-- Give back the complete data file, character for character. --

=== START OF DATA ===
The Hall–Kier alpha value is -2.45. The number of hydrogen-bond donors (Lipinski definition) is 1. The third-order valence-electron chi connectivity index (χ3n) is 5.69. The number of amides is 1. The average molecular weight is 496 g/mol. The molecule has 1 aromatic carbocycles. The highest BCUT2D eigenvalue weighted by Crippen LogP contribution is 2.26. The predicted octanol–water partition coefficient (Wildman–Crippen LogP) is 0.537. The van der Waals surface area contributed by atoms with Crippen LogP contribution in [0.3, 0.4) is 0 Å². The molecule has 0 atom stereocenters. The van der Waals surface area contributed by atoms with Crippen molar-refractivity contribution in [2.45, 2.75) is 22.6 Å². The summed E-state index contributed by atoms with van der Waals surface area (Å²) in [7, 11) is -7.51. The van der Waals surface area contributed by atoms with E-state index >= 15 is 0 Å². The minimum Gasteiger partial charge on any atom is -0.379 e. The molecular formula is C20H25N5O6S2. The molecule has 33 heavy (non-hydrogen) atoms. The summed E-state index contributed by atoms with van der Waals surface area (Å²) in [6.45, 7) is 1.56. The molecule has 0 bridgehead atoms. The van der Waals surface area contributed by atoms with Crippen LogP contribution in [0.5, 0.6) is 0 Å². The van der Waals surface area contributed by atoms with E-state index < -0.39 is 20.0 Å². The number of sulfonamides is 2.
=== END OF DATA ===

The Hall–Kier alpha value is -2.45. The number of hydrogen-bond donors (Lipinski definition) is 1. The third-order valence-electron chi connectivity index (χ3n) is 5.69. The number of amides is 1. The average molecular weight is 496 g/mol. The molecule has 1 aromatic carbocycles. The highest BCUT2D eigenvalue weighted by Crippen LogP contribution is 2.26. The predicted octanol–water partition coefficient (Wildman–Crippen LogP) is 0.537. The van der Waals surface area contributed by atoms with Crippen LogP contribution in [0.3, 0.4) is 0 Å². The molecule has 0 atom stereocenters. The van der Waals surface area contributed by atoms with Crippen molar-refractivity contribution in [2.45, 2.75) is 22.6 Å². The summed E-state index contributed by atoms with van der Waals surface area (Å²) in [7, 11) is -7.51. The van der Waals surface area contributed by atoms with E-state index >= 15 is 0 Å². The minimum Gasteiger partial charge on any atom is -0.379 e. The molecular formula is C20H25N5O6S2. The molecule has 33 heavy (non-hydrogen) atoms. The summed E-state index contributed by atoms with van der Waals surface area (Å²) in [6.45, 7) is 1.56. The molecule has 0 bridgehead atoms. The van der Waals surface area contributed by atoms with Crippen LogP contribution in [0.5, 0.6) is 0 Å². The van der Waals surface area contributed by atoms with E-state index < -0.39 is 20.0 Å². The number of sulfonamides is 2.